Extradition pacts with Europe stalled by death penalty

Efforts to extradite Musharraf to Pakistan from UK hit roadblock due to possibility of death sentence.

Zahid Gishkori May 21, 2012


With a continuing deadlock over Pakistan’s efforts to extradite former president Pervez Musharraf from the UK, Islamabad is expediting efforts to conclude extradition treaties with European countries at the earliest, according to the Foreign Office.

The move came a month after attempts to have Musharraf extradited to Pakistan hit a roadblock, as the possibility of capital punishment impedes the formulation of an agreement between the two countries. Musharraf is wanted by an anti-terrorism court in former premier Benazir Bhutto’s assassination case.

The Federal Investigation Agency (FIA) and the foreign ministry revealed on April 22 that an extradition treaty between Pakistan and the UK “remains ambivalent” because the joint judicial team assigned to finalise the accord differed over the likelihood of the ‘death sentence’.

“Efforts to conclude extradition treaties with various countries are going on,” said Foreign Office spokesperson Moazam Ali Khan. The foreign affairs ministry’s various desks, namely, Europe, South Asian Association for Regional Cooperation (SAARC), Middle East, North America and Central Asia are working on such efforts. “Particularly, our focus is on Europe…to expedite the efforts for concluding extradition treaties,” Khan told The Express Tribune.

At present, Pakistan has extradition treaties with 27 countries. They are the US, Algeria, Australia, Austria, Belgium, Colombia, Cuba, Denmark, Ecuador, Egypt, France, Greece, Iran, Iraq, Italy, Liberia, Luxembourg, Monaco, the Maldives, Netherlands, Portugal, San Marino, Saudi Arabia, Switzerland, Turkey, Uzbekistan and Yugoslavia.

Officials of the interior and foreign affairs ministries say that Islamabad wants to sign extradition treaties with European countries under the Pakistan Extradition Act, 1972. The legal teams of both ministries after detailed interaction with officials of various countries, namely the UK, France, Czech Republic, Estonia, Finland, France, Germany, Greece, Iceland, Ireland and Italy will likely make headway in the near future in this regard, they added.

Capital punishment is the main hurdle in concluding the extradition treaties, said the foreign office legal director Sher Bahadur Khan.

Interior Minister Rehman Malik has also been engaged in efforts to sign extradition treaties with various countries, particularly the UK, to bring home various absconding Pakistanis wanted by courts and law enforcement agencies particularly former president Musharraf. Help has been sought from Interpol in this regard as well.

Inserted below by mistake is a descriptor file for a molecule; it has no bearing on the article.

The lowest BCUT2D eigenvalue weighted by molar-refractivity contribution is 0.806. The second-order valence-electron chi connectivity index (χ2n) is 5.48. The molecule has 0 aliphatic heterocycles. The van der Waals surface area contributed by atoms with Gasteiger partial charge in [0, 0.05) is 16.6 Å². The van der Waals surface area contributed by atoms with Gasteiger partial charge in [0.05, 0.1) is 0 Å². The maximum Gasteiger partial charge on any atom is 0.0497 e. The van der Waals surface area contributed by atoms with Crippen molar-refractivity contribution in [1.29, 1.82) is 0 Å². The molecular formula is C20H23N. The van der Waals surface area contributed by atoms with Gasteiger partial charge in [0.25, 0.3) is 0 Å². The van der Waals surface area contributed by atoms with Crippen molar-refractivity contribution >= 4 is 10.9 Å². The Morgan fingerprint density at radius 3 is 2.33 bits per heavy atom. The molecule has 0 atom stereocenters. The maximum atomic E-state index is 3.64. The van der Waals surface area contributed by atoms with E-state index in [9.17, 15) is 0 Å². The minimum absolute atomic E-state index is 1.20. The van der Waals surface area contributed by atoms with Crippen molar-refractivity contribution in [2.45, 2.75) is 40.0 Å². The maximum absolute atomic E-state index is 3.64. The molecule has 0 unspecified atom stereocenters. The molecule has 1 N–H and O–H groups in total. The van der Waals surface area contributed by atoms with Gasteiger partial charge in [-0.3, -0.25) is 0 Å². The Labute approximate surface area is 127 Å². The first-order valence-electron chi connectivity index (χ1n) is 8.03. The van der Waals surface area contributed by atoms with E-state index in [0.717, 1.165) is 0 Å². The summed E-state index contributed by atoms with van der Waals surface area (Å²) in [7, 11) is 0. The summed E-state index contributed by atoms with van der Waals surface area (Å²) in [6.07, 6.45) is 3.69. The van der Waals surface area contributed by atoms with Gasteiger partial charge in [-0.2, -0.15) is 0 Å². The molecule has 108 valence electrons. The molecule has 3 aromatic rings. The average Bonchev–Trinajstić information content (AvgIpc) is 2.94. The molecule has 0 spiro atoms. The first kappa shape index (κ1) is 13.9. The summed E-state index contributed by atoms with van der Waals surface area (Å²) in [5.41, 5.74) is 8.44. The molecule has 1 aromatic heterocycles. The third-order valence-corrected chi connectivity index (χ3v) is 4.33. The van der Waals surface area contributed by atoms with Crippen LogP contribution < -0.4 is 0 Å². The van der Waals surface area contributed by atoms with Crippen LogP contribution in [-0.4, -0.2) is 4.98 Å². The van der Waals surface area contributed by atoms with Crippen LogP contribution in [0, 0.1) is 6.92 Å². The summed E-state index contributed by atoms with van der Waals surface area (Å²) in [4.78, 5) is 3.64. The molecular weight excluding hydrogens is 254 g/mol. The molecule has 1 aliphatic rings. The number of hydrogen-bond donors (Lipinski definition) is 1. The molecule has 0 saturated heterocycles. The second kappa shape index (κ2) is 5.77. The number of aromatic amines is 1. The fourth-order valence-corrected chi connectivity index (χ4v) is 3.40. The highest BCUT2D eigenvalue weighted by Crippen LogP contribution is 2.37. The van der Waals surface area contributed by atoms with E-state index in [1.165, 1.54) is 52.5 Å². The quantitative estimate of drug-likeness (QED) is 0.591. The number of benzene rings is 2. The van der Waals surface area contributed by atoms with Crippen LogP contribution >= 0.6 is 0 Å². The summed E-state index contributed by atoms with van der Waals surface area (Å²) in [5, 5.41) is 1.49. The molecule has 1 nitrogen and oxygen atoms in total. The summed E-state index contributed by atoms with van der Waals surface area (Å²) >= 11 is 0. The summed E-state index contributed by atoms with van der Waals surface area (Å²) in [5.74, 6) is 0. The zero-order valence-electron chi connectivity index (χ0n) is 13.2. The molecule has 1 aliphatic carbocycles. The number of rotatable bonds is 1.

Islamabad’s British High Commission Press Attaché Mike Girling said the British government did not comment on the ongoing discussion on the extradition treaty between the two countries.

Published in The Express Tribune, May 21st, 2012.


Meheryar Shaikh | 10 years ago | Reply

@ Billoo Bhaya: Are you even aware of any cases concerning your ridiculous claim? Why don't you look up several extradition cases from the jurisprudence of the European Court of Human Rights wherein European governments have been prevented from deporting or extraditing individuals (a lot of Muslim individuals included) to countries where they face the risk of death or torture? Just look at the recent Abu Qatada case in Britain as an example, or the landmark case of Chahal v. UK or perhaps Soering v. UK wherein an individual was not allowed to be extradited to the US because of the 'torture' from death row phenomenon he would face. For remarkable judicial activism by the European Court, look at Saadi v. UK wherein the British government was found guilty of failing to investigate the death of an individual in British custody in Iraq of all places. The law is crystal clear: Article 2 and 3 of the European Convention of Human Rights have been interpreted by the European Court of Human Rights to restrict extradition of an individual to a nation where they may face death or torture respectively. Regardless, you should acquaint yourself with a modicum of knowledge about the relevant laws and facts before making such remarks.

hamza khan | 10 years ago | Reply

@Uza Syed:

kudos! i applaud your sincerity and honesty. if only more pakistanis thought like you and the rest of the people who can separate truth from false, lies from reality. unfortunately pakistan has been made victim of an incompetent government. president musharraf made his mistakes, but in the bookshelf of politicians in pakistan, president musharraf is an enjoyable thriller, if not a classic. the man did his job well, and left pakistan in a much better state than what he got it in.

Replying to X

Comments are moderated and generally will be posted if they are on-topic and not abusive.

For more information, please see our Comments FAQ

Most Read